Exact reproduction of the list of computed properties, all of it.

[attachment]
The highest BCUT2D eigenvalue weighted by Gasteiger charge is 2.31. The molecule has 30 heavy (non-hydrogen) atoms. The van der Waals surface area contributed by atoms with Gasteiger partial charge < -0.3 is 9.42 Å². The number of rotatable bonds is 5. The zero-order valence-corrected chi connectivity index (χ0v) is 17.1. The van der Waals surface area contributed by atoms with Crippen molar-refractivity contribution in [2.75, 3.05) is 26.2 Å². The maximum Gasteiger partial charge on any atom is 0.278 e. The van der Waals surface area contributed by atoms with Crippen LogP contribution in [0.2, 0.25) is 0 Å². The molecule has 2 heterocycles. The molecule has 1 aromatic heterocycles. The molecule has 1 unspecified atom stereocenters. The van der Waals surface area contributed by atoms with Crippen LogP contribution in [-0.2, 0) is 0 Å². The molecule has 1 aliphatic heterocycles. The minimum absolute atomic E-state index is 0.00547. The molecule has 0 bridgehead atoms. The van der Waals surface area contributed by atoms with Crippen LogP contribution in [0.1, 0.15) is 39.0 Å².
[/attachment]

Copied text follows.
The highest BCUT2D eigenvalue weighted by Gasteiger charge is 2.31. The molecule has 30 heavy (non-hydrogen) atoms. The van der Waals surface area contributed by atoms with Gasteiger partial charge < -0.3 is 9.42 Å². The number of rotatable bonds is 5. The zero-order valence-corrected chi connectivity index (χ0v) is 17.1. The van der Waals surface area contributed by atoms with Crippen molar-refractivity contribution in [2.75, 3.05) is 26.2 Å². The maximum Gasteiger partial charge on any atom is 0.278 e. The van der Waals surface area contributed by atoms with Crippen LogP contribution in [0.2, 0.25) is 0 Å². The molecule has 2 heterocycles. The molecule has 1 aromatic heterocycles. The molecule has 1 unspecified atom stereocenters. The van der Waals surface area contributed by atoms with Crippen LogP contribution in [-0.2, 0) is 0 Å². The molecule has 1 aliphatic heterocycles. The minimum absolute atomic E-state index is 0.00547. The molecule has 0 bridgehead atoms. The van der Waals surface area contributed by atoms with Crippen LogP contribution in [0.1, 0.15) is 39.0 Å².